Agon to Minerva and Apollon – Entry #12

For Minerva
by Amanda M.

March 215

Of glorious Minerva, guardian of the polis, I begin to sing.

1995

Minerva, you were my first true love. You are tall, beautiful, proud, stoic, and wise. You don’t take shit from anyone. As a child who is bullied by both parents and peers, I appreciate your gumption. Even when the whole world tells me “no”, you show me that women have a place in the government, in the military, as masters of their own destiny.

1999

I write a short story about you for a classroom assignment in history class. You are clever, strong, and intelligent. You’re everything I want to be.

2008 to Present

Owls everywhere.

July 2012

While I am visiting family in New Mexico I find a little soapstone owl, carved by Mexican artists. It reminds me of your Athene noctua. I pack it up in my skirts, hoping it won’t break on the flight back to North Carolina.

August 2012

I’m about to start graduate school. I seek allies, and I am told that you are there, waiting for me. I’m surprised, but no one else is. You have always been there, waiting for me. I know this now.

September 2012

I have a little porcelain owl with a cute face. I don’t know where it came from. I bring the owl to my internship, tucked away in my bag, safe between books on racism and labor rights. I find a place of honor for your owl in my little office. Sometimes during the day I take time out from my work and study to talk to it. Sometimes I kiss the little owl.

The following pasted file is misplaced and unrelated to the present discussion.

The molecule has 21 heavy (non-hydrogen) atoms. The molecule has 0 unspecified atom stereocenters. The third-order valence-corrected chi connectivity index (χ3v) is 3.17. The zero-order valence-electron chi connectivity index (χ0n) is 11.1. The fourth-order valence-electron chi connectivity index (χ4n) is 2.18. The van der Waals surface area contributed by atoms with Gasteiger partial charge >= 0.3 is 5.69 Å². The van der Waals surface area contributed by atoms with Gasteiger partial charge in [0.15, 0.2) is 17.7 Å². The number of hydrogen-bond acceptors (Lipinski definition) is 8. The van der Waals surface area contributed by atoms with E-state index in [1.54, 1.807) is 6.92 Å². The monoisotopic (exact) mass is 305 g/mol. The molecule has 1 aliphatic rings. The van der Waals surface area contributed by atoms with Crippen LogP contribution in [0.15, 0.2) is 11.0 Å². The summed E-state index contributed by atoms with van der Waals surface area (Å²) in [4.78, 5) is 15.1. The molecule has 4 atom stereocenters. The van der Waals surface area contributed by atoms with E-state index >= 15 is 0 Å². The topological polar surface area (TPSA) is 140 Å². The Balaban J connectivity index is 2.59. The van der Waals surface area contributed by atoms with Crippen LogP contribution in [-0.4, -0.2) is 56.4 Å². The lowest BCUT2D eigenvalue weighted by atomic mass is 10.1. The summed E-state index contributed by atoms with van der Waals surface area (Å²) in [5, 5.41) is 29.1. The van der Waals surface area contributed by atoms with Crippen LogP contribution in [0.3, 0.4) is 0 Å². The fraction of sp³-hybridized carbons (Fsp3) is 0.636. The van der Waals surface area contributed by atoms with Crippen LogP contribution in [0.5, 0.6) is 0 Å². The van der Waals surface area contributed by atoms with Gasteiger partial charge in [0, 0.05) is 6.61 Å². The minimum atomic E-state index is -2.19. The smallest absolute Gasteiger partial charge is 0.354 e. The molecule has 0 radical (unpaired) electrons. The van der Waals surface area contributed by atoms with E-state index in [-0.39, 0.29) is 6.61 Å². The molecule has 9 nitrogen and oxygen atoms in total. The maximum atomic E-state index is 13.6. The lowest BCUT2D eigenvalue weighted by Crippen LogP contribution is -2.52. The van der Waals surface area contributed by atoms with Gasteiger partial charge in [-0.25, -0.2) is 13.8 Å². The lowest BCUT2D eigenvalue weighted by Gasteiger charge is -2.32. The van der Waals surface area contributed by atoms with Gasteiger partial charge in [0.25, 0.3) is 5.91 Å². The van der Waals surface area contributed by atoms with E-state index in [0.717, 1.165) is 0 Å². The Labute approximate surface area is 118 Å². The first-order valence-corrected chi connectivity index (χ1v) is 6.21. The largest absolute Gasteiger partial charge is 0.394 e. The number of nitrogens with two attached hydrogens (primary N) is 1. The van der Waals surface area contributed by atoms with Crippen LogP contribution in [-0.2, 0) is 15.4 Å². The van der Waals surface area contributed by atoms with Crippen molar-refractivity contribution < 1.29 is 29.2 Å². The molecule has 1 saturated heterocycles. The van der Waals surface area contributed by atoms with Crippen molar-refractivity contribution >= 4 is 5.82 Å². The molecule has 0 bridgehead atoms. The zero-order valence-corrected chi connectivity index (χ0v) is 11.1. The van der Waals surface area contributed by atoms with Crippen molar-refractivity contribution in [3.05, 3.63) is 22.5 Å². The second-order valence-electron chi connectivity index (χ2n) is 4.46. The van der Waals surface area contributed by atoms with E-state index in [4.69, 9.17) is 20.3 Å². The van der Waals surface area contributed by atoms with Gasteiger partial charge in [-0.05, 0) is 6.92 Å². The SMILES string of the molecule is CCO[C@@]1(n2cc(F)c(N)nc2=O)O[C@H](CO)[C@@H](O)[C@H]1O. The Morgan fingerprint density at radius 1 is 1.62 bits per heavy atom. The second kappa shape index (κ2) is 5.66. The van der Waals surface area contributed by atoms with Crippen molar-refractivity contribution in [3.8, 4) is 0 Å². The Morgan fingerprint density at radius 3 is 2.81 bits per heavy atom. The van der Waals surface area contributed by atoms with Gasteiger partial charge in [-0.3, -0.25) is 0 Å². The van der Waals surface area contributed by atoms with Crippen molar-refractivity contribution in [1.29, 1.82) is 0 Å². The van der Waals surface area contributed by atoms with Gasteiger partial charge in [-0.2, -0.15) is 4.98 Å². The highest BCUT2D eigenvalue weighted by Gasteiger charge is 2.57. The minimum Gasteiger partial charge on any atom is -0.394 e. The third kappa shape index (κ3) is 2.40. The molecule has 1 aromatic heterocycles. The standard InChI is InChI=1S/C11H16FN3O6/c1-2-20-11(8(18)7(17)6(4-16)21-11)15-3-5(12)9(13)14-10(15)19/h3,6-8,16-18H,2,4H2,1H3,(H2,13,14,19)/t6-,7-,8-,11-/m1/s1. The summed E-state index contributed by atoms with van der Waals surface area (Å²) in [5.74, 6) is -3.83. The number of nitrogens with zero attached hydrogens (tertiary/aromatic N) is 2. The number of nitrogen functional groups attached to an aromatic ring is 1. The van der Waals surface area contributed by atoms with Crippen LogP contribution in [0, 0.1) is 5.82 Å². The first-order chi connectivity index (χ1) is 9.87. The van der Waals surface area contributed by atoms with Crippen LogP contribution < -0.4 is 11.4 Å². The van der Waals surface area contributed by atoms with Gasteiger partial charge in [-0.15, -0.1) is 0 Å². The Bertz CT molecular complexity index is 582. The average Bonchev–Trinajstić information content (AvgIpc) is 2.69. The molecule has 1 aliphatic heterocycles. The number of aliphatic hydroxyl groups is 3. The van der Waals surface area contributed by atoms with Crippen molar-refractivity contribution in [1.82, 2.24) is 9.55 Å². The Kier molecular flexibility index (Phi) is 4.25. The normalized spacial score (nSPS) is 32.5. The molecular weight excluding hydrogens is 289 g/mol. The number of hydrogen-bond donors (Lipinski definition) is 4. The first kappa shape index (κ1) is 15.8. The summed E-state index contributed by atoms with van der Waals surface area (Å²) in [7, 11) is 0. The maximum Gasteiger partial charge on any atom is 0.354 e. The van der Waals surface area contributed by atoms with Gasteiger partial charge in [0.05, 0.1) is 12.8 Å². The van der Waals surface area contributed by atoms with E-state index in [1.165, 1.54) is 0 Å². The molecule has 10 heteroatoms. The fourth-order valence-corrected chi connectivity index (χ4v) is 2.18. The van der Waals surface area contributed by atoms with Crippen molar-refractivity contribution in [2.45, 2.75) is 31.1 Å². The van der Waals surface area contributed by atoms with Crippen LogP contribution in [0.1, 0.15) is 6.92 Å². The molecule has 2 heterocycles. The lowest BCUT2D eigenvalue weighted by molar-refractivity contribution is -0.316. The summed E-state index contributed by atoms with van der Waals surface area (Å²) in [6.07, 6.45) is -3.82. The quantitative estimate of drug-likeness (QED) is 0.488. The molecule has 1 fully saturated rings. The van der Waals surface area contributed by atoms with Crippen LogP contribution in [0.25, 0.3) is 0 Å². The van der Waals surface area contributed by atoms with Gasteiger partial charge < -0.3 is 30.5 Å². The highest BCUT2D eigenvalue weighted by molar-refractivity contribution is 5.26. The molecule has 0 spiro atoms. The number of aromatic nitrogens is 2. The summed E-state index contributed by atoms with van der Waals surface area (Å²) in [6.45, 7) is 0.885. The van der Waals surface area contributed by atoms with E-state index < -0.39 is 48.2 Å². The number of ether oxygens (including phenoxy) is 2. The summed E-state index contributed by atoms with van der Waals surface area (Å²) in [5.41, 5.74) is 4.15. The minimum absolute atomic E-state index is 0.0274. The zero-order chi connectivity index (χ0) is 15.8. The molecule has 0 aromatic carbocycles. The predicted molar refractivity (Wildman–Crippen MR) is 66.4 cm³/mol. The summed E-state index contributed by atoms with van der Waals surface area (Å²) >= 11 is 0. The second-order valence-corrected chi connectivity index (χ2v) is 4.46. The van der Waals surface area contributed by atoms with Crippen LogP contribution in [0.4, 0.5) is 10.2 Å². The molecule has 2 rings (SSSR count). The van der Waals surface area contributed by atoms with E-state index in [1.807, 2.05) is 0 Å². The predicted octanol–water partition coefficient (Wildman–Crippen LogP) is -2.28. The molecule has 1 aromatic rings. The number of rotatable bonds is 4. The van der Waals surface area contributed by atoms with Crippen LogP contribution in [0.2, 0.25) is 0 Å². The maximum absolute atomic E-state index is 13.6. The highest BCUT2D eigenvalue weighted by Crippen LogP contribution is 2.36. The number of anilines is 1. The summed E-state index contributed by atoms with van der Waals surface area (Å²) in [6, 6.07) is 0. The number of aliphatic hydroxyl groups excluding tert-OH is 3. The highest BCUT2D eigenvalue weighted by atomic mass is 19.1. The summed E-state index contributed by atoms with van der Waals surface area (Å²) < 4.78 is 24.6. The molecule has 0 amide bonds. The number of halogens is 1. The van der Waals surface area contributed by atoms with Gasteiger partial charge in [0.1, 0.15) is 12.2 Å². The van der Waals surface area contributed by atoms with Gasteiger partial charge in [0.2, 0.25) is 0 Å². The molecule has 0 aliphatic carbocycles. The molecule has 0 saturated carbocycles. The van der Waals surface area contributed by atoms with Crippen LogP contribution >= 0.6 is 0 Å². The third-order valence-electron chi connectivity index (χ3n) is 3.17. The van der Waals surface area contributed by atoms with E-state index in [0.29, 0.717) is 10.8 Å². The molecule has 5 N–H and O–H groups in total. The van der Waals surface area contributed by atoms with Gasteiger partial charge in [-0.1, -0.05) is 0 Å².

2012

In social work school I learn about social justice. I learn about the ills that plague a fair and just society – racism, sexism, classism, homophobia. I learn about advocacy for clients. Soon I realize that if social workers have a patron goddess, surely it is you, Minerva. I’m honored that my career is within your domain, and that when I fight for my clients I am also fighting for you. I strive to serve my community, and like Athena of the Polis, I realize that all communities are your communities, too.

2012

I blend oil for you in a little amber bottle labeled with glitter. The highest quality herbs and fragrant essential oils. Every few days I give it a good shake so it won’t settle. Sometimes I close my eyes and I smell it, inhale deeply. There’s just a touch of crushed dragon’s blood resin mixed with ground cinnamon powder, with large drops of lavender. It’s not particularly aromatic, not light or feminine. But this brew is powerful and it smells like you. Like olive oil and patchouli leaf, added in at the last minute.

January 2013

You are the first goddess I write about on my new blog. A classmate reads my words, much to my surprise. He remarks “wow, I didn’t know any of that about Minerva.”

2013

We swap jewelry as part of a ritual devoted to you. These gems and baubles are to be our symbolic shields. I craft a beaded necklace, wanting to keep it for myself but knowing it needs to go to another. During the ritual, I am given a leather bracelet. It’s heavy, etched with the sun, shaped like the moon. The woman who passes it on explains to me that to her it was a symbol of power, of her own coming into being as a self-aware woman. I like that.

May 2013

Finally I make my own earrings – chunks of turquoise and little amber beads. I soak these for weeks in your patchouli and olive oil, until the stones start to change color. I wear them like you would wear your aegis. Sometimes I hang the earrings on my owls, because they like to be pretty and powerful, too.

June 2013 – Fortunalia